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A thank-you to Valerie Harper, and an ode to Rhoda

Posted 7:17pm on Tuesday, Mar. 12, 2013

It'll get better. It has to. You're not the crummy-life type, Mary. I am the crummy-life type. You just happen to be on a lousy streak. But soon, things will be back to normal again. Tomorrow you'll meet a crown head of Europe and marry. I will have a fat attack and eat 300 peanut butter cups and die.

-- Rhoda Morgenstern

Valerie Harper, I need to thank you. At the risk of "going to the funeral the day before the funeral" (as you put it in an episode of The Doctors that aired this week), I feel compelled to get it out while you're still with us.

When you announced last week that you have terminal brain cancer, I was a bit wrecked. It felt a little strange, how sad your news made me. Though I met you once (when you fixed my necklace at the Kentucky Derby in 2001, and hence made my week), I don't know you.

But you have touched my life. You, Rhoda.

So thank you, Valerie. For giving us Rhoda Morgenstern, the messy, funny, beautiful, Jewish, scarf-wearing, "crummy-life type" foil to the ever put-together Mary Richards.

Sure, James Brooks and Allan Burns deserve credit for creating and writing for Rhoda, but you brought her to life like nobody else could have.

So many girls and women who embraced The Mary Tyler Moore Show aspired to Mary's slightly lopsided perfection -- her smarts, her pluck, her ability to have men fall at her feet and to always look super-stylish. (Though we did always hope to throw better dinner parties than her legendary disasters. Veal Prince Orloff, anyone?)

But most of us could never be Mary. We saw more of ourselves in Rhoda: imperfect, self-deprecating, unlucky in life and love, and, God, what a messy apartment. Most of us had that one friend -- the charmed Mary Richards -- who always made us feel a little like a loser when we stood next to her.

That dynamic is crystallized in an episode titled Room 223, in which Mary decides to take a class in news writing. When Rhoda says she wants to sign up for the class too, Mary asks her why.

" Because, Mary. You are a golden person. Next time when your fairy godmother comes to visit, when she swoops down on ya, I wanna be sure I'm right there at your side. That way, when she waves her magic wand, some of the old gold dust'll sprinkle down on me."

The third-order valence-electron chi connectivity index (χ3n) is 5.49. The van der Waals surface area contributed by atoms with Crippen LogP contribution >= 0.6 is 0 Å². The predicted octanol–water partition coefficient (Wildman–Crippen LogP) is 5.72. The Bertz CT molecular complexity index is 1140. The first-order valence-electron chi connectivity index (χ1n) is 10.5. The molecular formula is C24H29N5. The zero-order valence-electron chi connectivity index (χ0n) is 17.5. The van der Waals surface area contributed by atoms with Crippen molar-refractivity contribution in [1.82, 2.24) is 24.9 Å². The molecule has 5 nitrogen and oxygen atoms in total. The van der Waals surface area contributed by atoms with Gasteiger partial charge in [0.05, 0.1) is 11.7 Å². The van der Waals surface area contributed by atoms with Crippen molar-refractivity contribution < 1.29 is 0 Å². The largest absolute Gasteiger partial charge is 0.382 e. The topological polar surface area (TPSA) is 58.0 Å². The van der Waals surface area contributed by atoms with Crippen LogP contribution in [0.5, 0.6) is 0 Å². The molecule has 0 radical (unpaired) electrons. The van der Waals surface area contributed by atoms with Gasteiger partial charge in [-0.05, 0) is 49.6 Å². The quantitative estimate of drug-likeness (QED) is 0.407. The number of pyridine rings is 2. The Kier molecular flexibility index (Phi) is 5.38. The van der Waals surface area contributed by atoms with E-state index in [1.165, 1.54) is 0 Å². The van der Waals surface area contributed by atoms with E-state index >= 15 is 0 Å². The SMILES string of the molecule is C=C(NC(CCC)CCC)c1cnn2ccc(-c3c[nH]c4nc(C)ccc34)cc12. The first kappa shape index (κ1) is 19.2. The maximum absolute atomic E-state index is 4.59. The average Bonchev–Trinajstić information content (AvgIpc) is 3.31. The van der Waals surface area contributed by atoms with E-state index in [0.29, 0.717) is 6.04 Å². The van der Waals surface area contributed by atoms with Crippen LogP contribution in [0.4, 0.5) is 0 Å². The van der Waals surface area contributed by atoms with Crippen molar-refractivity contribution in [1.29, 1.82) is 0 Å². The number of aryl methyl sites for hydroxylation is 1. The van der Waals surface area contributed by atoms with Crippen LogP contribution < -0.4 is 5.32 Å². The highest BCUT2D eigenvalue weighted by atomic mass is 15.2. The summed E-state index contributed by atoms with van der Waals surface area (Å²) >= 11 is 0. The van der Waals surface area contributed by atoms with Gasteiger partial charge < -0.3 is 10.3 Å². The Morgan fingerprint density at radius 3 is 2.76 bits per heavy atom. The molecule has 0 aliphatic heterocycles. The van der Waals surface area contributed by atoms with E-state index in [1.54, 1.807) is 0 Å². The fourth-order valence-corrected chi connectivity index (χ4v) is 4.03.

At the end of class, Rhoda and the other students start filing out of the room, but the instructor asks Mary to stay after class, and, inevitably, asks her on a date.

Rhoda's response: "I KNEW it! The fairy godmother zooms in, sprinkles you all over. Where am I? Out in the hall."

A funny thing happened on my way to Mary worship. I found myself wanting to be more like Rhoda. The funniest girl in the room with the snappiest comebacks. The one who lived a bit more on the edge. The assertive one who said what she felt and could wrap her head in a funky scarf and look like that beautiful, bohemian glamour queen.

I recently talked about you, Valerie, and Rhoda, with my friend Alyson, who was too young to watch the original MTM episodes, but caught up with the show in her teens on Nick at Nite.

"When I was 15, 16, 17, the Mary Tyler Moore Show, and Mary and Rhoda's friendship, really did make a huge impact on me," Alyson said. "It played a big role in helping me imagine an adult life on my own, and I am grateful to her for that."

Me too.

And while my heart will hurt when you're gone, I take comfort that your good-humored, indomitable spirit, and the legacy of Rhoda, will live on, sprinkling gold dust on us all.

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